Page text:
Grant supports inclusive employment | BC Gov News
Employers in British Columbia are receiving support to create inclusive work environments for people with disabilities through a $4.8-million grant from the Province.
“Many people with disabilities are interested in securing a good job but have experienced additional barriers due to the pandemic,” said Nicholas Simons, Minister of Social Development and Poverty Reduction. “This new funding will support employers and businesses committed to building more inclusive and accessible workplaces in hiring staff that reflect the diversity of our province.”
Over the next two years, Small Business BC will work with the Presidents Group on the Employer Supports for Persons with Disabilities project. The goal of the project is to support employers to hire, rehire and retain people with disabilities for long-term successful employment. The Presidents Group is a network of 25 change-driven B.C. business leaders who are champions for more accessible, inclusive workplaces.
Most of the funding will support small businesses in making their workplaces more accessible. Small businesses can apply for Workplace Accessibility Grants of up to $1,000 to remove physical, communication and other barriers. These funds will also support awareness campaigns and learning and development resources offered by the Presidents Group and Small Business BC. Each September, which the Province proclaims as Disability Employment Month, Small Business BC hosts a series of webinars on the benefits of inclusive hiring practices. Small Business BC will provide additional information about the grant opportunities and programs via a dedicated website in a short time.
While employment levels in B.C. are beginning to recover from the COVID-19 pandemic, populations already facing barriers to employment – like people living with disabilities – may take longer to reach the same recovery levels. These include people with mental illness, invisible disabilities, communication disabilities and physical disabilities. With this funding, government remains committed to helping address barriers and create more inclusive workplaces.
Small Business BC helps British Columbia’s entrepreneurs grow successful and sustainable businesses through expert business advisors, educational services, easy-to-use free resources and community events.
The Province has proclaimed May 30 to June 5, 2021, as B.C.’s fourth annual AccessAbility Week, to promote inclusion and accessibility, while also celebrating the people in the disability community who are working to identify, remove and prevent barriers to accessibility. B.C.’s week coincides with National AccessAbility Week and National Indigenous AccessAbility Week.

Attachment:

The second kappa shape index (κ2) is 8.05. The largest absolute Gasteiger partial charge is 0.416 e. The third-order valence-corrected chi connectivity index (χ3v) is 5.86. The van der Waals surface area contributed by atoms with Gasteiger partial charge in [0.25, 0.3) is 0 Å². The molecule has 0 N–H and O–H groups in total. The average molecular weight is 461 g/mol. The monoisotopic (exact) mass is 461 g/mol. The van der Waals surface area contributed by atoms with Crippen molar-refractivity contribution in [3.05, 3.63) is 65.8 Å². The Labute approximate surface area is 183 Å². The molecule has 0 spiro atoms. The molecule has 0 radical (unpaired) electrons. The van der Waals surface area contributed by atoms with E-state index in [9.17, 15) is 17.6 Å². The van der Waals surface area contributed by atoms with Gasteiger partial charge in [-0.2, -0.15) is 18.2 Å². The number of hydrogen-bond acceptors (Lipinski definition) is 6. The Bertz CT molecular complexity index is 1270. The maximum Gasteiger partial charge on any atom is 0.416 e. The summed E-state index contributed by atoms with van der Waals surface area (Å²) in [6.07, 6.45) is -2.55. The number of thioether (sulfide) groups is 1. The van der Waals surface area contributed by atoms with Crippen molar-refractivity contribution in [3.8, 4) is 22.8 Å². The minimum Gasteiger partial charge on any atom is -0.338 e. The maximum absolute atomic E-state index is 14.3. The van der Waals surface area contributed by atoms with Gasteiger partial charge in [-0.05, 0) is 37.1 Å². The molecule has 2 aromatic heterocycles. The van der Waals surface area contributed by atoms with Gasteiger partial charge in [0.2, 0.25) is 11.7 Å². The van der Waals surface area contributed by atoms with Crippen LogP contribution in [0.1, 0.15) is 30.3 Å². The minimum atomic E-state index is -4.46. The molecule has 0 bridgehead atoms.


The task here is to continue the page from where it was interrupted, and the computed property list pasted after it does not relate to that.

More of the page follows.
Dan Coulter, Parliamentary Secretary for Accessibility –
“Attitudinal barriers are one of the biggest challenges people with disabilities face, especially when it comes to long-term employment. Our government is committed to supporting employers in building inclusive workplaces, and Small Business BC and the President’s Group will help us amplify this work.”
Tom Conway, CEO, Small Business BC –
“Small Business BC strives for itself and its small business clients to create open, accessible, inclusive and equitable environments in which every individual has the opportunity to flourish. We are honoured to be supporting workplace accessibility to be fully inclusive of our entrepreneurs, employees and clients with disabilities.”
Lisa Beecroft, co-chair, the Presidents Group –
“Hiring inclusively makes good business sense, and we know that with the right supports, B.C. employers can make themselves accessible. This funding will help businesses reduce barriers and raise awareness of accessibility with employers across the province. Reaching the small business community has long been a priority for us, so we’re really excited to be working with and supporting Small Business BC on this initiative.”
- In British Columbia, there are 523,800 small businesses that employ fewer than 50 people.
- Over 33% of people with disabilities reported experiencing a temporary or permanent job loss or reduced hours due to the pandemic.
- In 2017, there were an estimated 926,100 British Columbians over the age of 15 who reported having a disability.
- The proposed accessible British Columbia act was introduced to the legislature on April 28, 2021.
Learn more about British Columbia’s accessibility legislation: www.gov.bc.ca/accessibility
Read more about Small Business BC on its website: https://smallbusinessbc.ca/accessibility-resources
More information about the Presidents Group’s commitment to accessible employment can be found here: https://accessibleemployers.ca/